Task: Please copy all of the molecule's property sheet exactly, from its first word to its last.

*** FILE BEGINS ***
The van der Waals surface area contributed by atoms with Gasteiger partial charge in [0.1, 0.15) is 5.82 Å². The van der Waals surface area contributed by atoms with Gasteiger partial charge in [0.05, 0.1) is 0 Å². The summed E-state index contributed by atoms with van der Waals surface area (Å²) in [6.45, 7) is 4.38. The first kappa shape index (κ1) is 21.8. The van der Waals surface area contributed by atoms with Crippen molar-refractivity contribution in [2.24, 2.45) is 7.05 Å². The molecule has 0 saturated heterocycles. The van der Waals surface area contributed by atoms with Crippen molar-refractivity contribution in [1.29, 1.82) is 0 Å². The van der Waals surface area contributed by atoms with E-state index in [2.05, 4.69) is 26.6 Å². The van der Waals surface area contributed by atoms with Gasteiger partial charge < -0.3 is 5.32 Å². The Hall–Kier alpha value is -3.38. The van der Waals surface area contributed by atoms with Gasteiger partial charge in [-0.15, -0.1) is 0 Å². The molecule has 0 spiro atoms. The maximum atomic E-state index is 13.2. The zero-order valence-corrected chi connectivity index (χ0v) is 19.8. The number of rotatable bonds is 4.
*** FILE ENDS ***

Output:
The van der Waals surface area contributed by atoms with Gasteiger partial charge in [0.1, 0.15) is 5.82 Å². The van der Waals surface area contributed by atoms with Gasteiger partial charge in [0.05, 0.1) is 0 Å². The summed E-state index contributed by atoms with van der Waals surface area (Å²) in [6.45, 7) is 4.38. The first kappa shape index (κ1) is 21.8. The van der Waals surface area contributed by atoms with Crippen molar-refractivity contribution in [2.24, 2.45) is 7.05 Å². The molecule has 0 saturated heterocycles. The van der Waals surface area contributed by atoms with Crippen molar-refractivity contribution in [1.29, 1.82) is 0 Å². The van der Waals surface area contributed by atoms with E-state index in [2.05, 4.69) is 26.6 Å². The van der Waals surface area contributed by atoms with Gasteiger partial charge < -0.3 is 5.32 Å². The Hall–Kier alpha value is -3.38. The van der Waals surface area contributed by atoms with Gasteiger partial charge in [-0.15, -0.1) is 0 Å². The molecule has 0 spiro atoms. The maximum atomic E-state index is 13.2. The zero-order valence-corrected chi connectivity index (χ0v) is 19.8. The number of rotatable bonds is 4.